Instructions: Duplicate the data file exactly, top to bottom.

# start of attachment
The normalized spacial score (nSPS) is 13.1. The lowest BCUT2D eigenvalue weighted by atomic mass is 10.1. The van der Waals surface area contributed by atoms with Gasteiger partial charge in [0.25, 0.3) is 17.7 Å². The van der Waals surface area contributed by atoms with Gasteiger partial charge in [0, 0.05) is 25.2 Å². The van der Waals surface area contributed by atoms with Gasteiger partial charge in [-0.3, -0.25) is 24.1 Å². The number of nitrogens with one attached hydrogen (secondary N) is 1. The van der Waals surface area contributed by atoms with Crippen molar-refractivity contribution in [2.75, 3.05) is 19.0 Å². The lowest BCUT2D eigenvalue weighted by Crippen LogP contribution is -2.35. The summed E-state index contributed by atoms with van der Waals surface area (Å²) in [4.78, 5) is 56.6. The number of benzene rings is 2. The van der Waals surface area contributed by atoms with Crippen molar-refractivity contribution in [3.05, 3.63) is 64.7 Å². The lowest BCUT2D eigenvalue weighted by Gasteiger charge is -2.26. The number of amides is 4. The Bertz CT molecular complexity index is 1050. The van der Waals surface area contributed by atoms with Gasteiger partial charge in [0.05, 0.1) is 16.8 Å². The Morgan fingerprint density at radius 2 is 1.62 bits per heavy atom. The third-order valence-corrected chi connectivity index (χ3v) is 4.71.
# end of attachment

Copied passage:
The normalized spacial score (nSPS) is 13.1. The lowest BCUT2D eigenvalue weighted by atomic mass is 10.1. The van der Waals surface area contributed by atoms with Gasteiger partial charge in [0.25, 0.3) is 17.7 Å². The van der Waals surface area contributed by atoms with Gasteiger partial charge in [0, 0.05) is 25.2 Å². The van der Waals surface area contributed by atoms with Gasteiger partial charge in [-0.3, -0.25) is 24.1 Å². The number of nitrogens with one attached hydrogen (secondary N) is 1. The van der Waals surface area contributed by atoms with Crippen molar-refractivity contribution in [2.75, 3.05) is 19.0 Å². The lowest BCUT2D eigenvalue weighted by Crippen LogP contribution is -2.35. The summed E-state index contributed by atoms with van der Waals surface area (Å²) in [4.78, 5) is 56.6. The number of benzene rings is 2. The van der Waals surface area contributed by atoms with Crippen molar-refractivity contribution in [3.05, 3.63) is 64.7 Å². The lowest BCUT2D eigenvalue weighted by Gasteiger charge is -2.26. The number of amides is 4. The Bertz CT molecular complexity index is 1050. The van der Waals surface area contributed by atoms with Gasteiger partial charge in [0.05, 0.1) is 16.8 Å². The Morgan fingerprint density at radius 2 is 1.62 bits per heavy atom. The third-order valence-corrected chi connectivity index (χ3v) is 4.71.